No modern gadgets here, no time pressures, and nothing but relaxing nature, and the constant picking, picking, picking.
Extended family return to help out – either from the mainland or the island itself. Friendships that have been put on hold due to the busy tourist season are rekindled. It is an extremely social event.
If you want it to be. Or, if you was a complete detox from people and the pressures of modern life, choose a tree on your own in another part of the field. There is no hard and fast rule for olive picking – people do it at their own pace and in their own way.
Growing up in Manchester, my connection with nature and the land was tenuous, and my fruit and vegetables grew in supermarkets. One of the things I loved about bringing up young children on a beautiful Dalmatian island was that early bond with nature. And nowhere was the bond stronger than helping out in Grandad’s field…
The olive harvest is above all a family event which brings together different generations of the same family in a very relaxed setting.
And there are plenty of opportunities for the little ones to play and explore while contributing to the olive harvest. Tree climbing is always fun, and the lighter and more nimble members of the team are always preferred to get to those harder-to-reach olives.
Depending on a number of factors, including the weather and number of pickers, the harvest for our family will take anything from three to eight days.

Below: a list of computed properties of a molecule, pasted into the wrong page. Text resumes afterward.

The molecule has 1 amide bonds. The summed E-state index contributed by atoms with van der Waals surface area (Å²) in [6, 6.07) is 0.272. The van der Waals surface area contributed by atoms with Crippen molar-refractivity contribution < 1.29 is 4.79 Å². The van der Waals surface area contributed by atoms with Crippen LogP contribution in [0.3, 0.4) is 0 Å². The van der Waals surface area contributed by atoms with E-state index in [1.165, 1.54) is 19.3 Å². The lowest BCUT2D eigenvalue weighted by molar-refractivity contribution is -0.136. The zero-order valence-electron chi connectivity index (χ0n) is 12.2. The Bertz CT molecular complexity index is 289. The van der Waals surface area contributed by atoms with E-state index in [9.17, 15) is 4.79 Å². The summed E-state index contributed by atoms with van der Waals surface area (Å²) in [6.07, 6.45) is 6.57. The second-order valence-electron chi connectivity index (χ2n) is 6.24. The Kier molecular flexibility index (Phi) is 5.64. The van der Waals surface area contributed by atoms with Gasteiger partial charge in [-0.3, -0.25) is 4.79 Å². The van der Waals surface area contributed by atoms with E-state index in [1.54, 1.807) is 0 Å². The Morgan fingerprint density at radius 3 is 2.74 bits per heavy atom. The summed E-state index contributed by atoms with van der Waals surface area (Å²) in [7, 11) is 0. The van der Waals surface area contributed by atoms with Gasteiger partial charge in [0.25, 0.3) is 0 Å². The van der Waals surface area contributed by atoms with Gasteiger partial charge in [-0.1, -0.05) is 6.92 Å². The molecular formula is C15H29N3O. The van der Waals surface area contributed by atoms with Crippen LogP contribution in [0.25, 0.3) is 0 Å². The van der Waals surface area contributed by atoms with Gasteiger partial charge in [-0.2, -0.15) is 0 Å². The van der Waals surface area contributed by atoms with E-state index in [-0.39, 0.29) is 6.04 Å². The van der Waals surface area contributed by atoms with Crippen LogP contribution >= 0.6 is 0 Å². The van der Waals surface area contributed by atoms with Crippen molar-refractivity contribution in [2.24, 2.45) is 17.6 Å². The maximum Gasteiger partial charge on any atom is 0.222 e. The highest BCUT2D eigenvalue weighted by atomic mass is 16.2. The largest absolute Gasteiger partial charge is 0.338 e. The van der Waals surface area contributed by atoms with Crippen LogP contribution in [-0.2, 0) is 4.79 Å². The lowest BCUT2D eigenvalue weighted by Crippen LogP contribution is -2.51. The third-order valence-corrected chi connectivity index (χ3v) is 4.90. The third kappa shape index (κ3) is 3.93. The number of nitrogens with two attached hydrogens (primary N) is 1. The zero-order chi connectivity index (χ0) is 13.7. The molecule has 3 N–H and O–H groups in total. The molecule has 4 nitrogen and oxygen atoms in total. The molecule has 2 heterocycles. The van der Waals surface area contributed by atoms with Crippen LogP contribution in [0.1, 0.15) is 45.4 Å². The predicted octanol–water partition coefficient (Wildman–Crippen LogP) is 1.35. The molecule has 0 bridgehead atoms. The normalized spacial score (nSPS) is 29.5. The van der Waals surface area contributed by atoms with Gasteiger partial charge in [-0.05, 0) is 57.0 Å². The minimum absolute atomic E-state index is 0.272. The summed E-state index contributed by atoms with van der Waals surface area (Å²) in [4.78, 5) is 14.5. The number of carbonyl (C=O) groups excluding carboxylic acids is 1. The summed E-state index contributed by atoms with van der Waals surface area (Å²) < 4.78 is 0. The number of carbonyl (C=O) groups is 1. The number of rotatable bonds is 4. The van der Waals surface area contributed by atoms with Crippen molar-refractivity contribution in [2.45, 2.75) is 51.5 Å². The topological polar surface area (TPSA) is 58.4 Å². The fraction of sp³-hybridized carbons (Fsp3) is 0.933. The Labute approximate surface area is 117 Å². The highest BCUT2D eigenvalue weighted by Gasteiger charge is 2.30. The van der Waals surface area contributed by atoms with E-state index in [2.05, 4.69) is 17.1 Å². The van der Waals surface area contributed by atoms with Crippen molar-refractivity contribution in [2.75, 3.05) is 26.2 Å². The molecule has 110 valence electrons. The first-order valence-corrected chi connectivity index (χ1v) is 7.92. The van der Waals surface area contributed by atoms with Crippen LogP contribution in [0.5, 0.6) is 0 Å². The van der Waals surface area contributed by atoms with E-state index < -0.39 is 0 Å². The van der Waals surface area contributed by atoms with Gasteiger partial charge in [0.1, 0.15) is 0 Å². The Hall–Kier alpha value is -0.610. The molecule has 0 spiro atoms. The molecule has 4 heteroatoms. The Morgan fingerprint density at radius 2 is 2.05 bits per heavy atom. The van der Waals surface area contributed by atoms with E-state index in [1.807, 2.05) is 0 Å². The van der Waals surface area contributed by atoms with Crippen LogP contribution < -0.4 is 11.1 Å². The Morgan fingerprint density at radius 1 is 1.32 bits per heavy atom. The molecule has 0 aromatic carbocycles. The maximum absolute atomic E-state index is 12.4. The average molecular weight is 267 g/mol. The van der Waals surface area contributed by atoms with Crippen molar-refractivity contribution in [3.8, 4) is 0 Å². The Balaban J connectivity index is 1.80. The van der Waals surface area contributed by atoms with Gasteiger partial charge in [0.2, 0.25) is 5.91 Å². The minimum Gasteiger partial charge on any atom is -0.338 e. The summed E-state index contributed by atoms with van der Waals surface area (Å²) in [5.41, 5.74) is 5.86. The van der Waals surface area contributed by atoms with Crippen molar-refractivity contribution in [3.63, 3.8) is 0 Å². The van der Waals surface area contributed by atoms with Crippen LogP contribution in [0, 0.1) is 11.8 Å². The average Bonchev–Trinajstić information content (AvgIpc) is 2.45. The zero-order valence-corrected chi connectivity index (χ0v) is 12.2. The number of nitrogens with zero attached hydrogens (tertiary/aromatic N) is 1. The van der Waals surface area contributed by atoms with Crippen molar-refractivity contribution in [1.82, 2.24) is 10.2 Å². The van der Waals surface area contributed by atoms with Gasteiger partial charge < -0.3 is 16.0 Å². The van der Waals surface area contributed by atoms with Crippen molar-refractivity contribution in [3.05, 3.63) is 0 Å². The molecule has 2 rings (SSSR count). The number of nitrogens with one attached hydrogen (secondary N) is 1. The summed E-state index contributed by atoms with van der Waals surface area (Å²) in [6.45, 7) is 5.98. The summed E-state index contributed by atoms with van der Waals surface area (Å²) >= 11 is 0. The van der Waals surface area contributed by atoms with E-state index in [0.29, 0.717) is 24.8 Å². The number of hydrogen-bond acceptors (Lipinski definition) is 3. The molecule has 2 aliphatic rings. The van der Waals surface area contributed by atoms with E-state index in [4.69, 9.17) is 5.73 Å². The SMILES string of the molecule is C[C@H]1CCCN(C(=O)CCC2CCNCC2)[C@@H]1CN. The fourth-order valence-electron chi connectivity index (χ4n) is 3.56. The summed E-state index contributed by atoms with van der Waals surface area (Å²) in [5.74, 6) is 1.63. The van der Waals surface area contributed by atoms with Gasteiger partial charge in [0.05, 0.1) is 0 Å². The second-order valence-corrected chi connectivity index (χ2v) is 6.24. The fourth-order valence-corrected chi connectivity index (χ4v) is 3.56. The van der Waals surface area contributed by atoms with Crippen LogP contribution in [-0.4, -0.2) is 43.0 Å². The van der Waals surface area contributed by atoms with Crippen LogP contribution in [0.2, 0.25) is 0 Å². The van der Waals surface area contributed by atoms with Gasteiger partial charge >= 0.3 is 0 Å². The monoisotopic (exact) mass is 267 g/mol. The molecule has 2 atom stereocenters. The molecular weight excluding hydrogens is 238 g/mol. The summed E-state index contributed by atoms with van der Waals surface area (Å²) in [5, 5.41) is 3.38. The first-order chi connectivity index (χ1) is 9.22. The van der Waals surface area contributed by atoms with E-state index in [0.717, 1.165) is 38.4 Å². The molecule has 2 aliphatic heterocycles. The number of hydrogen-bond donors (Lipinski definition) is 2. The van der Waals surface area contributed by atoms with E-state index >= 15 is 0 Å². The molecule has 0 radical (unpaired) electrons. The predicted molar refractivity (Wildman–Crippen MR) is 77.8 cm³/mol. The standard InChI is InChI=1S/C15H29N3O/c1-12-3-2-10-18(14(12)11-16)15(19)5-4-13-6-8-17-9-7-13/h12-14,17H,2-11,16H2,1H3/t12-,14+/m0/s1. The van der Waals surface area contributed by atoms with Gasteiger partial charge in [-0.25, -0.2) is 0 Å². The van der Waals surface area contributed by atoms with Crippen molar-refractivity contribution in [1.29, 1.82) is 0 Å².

The precious olives are collected in containers.
At the end of each day, they are taken off to the olive mill close by and pressed.
And one of the rewards for all the hard work will be several litres of this nectar, hopefully enough to service our annual needs back home in Varazdin.
And one of the other rewards – and a definite highlight – is the daily grill for the workers in the cabin the field. Grilled meat or fish, salad from the field, the family rakija and wine, and plenty of the family olive oil of course.
Dalmatia at its very finest.
For the first time in several years, I will not be at the olive harvest this year. School and work commitments took care of that. I am a little sad, as I still feel the bond with my Koncar director, and I definitely feel the calling.
But then I started to smile inside, as I took my wife to Varazdin Bus Station for the early bus to Zagreb. There, she would meet her sister and older brother, who were both taking time off from their corporate jobs, and they would drive to the island together. Her other brother is already on the island, and the four siblings will be reunited with their parents but without the kids or spouses, for a few days in the field, some 25 years after finishing school and moving on with their lives.
I can’t imagine a similar example of something like this in the UK, and I think it is brilliant. One more example, perhaps, of why the sense of community and family is so strong in Croatia.
Next year, I will be there.